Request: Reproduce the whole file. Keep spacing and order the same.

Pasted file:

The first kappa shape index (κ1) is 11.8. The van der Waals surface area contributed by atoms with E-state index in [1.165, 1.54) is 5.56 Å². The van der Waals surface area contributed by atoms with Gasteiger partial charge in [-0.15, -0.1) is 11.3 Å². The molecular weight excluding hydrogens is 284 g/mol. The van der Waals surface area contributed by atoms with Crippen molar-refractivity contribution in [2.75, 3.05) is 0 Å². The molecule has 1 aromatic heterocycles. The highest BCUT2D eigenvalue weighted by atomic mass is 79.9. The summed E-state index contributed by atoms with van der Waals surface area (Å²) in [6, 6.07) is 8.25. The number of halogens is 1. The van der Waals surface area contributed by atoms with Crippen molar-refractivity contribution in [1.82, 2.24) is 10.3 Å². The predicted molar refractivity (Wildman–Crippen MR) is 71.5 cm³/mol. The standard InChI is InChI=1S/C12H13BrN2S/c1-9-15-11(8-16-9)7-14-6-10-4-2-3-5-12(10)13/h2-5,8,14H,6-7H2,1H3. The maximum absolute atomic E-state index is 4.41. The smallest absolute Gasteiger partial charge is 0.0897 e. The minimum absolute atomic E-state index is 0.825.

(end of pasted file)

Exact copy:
The first kappa shape index (κ1) is 11.8. The van der Waals surface area contributed by atoms with E-state index in [1.165, 1.54) is 5.56 Å². The van der Waals surface area contributed by atoms with Gasteiger partial charge in [-0.15, -0.1) is 11.3 Å². The molecular weight excluding hydrogens is 284 g/mol. The van der Waals surface area contributed by atoms with Crippen molar-refractivity contribution in [2.75, 3.05) is 0 Å². The molecule has 1 aromatic heterocycles. The highest BCUT2D eigenvalue weighted by atomic mass is 79.9. The summed E-state index contributed by atoms with van der Waals surface area (Å²) in [6, 6.07) is 8.25. The number of halogens is 1. The van der Waals surface area contributed by atoms with Crippen molar-refractivity contribution in [1.82, 2.24) is 10.3 Å². The predicted molar refractivity (Wildman–Crippen MR) is 71.5 cm³/mol. The standard InChI is InChI=1S/C12H13BrN2S/c1-9-15-11(8-16-9)7-14-6-10-4-2-3-5-12(10)13/h2-5,8,14H,6-7H2,1H3. The maximum absolute atomic E-state index is 4.41. The smallest absolute Gasteiger partial charge is 0.0897 e. The minimum absolute atomic E-state index is 0.825.